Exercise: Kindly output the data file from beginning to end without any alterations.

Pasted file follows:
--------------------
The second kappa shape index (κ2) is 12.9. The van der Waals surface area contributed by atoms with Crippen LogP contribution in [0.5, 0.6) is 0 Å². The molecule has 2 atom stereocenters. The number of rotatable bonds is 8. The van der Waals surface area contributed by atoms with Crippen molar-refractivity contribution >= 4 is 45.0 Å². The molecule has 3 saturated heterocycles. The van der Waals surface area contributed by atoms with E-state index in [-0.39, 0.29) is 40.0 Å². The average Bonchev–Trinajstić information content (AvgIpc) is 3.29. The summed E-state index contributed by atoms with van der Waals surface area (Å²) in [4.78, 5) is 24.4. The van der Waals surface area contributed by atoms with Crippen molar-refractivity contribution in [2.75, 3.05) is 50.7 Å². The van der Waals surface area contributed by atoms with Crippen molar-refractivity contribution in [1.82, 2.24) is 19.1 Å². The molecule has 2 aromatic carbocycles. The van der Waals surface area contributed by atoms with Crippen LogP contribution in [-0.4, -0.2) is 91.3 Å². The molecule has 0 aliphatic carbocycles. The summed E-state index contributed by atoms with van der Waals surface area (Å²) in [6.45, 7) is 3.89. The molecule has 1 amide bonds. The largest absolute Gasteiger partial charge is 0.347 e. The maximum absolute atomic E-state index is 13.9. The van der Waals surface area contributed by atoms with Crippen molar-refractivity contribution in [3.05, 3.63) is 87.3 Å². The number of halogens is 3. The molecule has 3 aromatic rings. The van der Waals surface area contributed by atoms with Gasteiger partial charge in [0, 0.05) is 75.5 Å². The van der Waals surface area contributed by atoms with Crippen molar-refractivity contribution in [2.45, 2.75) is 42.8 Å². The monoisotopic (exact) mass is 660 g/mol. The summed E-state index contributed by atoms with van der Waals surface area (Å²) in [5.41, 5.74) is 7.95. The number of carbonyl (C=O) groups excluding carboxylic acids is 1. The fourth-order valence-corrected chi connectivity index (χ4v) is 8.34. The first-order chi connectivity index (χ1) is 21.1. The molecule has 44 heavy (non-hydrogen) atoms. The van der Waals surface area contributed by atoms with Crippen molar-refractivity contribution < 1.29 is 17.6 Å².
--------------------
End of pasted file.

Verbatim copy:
The second kappa shape index (κ2) is 12.9. The van der Waals surface area contributed by atoms with Crippen LogP contribution in [0.5, 0.6) is 0 Å². The molecule has 2 atom stereocenters. The number of rotatable bonds is 8. The van der Waals surface area contributed by atoms with Crippen molar-refractivity contribution >= 4 is 45.0 Å². The molecule has 3 saturated heterocycles. The van der Waals surface area contributed by atoms with E-state index in [-0.39, 0.29) is 40.0 Å². The average Bonchev–Trinajstić information content (AvgIpc) is 3.29. The summed E-state index contributed by atoms with van der Waals surface area (Å²) in [4.78, 5) is 24.4. The van der Waals surface area contributed by atoms with Crippen molar-refractivity contribution in [2.75, 3.05) is 50.7 Å². The van der Waals surface area contributed by atoms with Crippen molar-refractivity contribution in [1.82, 2.24) is 19.1 Å². The molecule has 2 aromatic carbocycles. The van der Waals surface area contributed by atoms with Crippen LogP contribution in [-0.4, -0.2) is 91.3 Å². The molecule has 0 aliphatic carbocycles. The summed E-state index contributed by atoms with van der Waals surface area (Å²) in [6.45, 7) is 3.89. The molecule has 1 amide bonds. The largest absolute Gasteiger partial charge is 0.347 e. The maximum absolute atomic E-state index is 13.9. The van der Waals surface area contributed by atoms with Crippen molar-refractivity contribution in [3.05, 3.63) is 87.3 Å². The number of halogens is 3. The molecule has 3 aromatic rings. The van der Waals surface area contributed by atoms with Gasteiger partial charge in [0, 0.05) is 75.5 Å². The van der Waals surface area contributed by atoms with Crippen molar-refractivity contribution in [2.45, 2.75) is 42.8 Å². The monoisotopic (exact) mass is 660 g/mol. The summed E-state index contributed by atoms with van der Waals surface area (Å²) in [5.41, 5.74) is 7.95. The number of carbonyl (C=O) groups excluding carboxylic acids is 1. The fourth-order valence-corrected chi connectivity index (χ4v) is 8.34. The first-order chi connectivity index (χ1) is 21.1. The molecule has 44 heavy (non-hydrogen) atoms. The van der Waals surface area contributed by atoms with Crippen molar-refractivity contribution < 1.29 is 17.6 Å².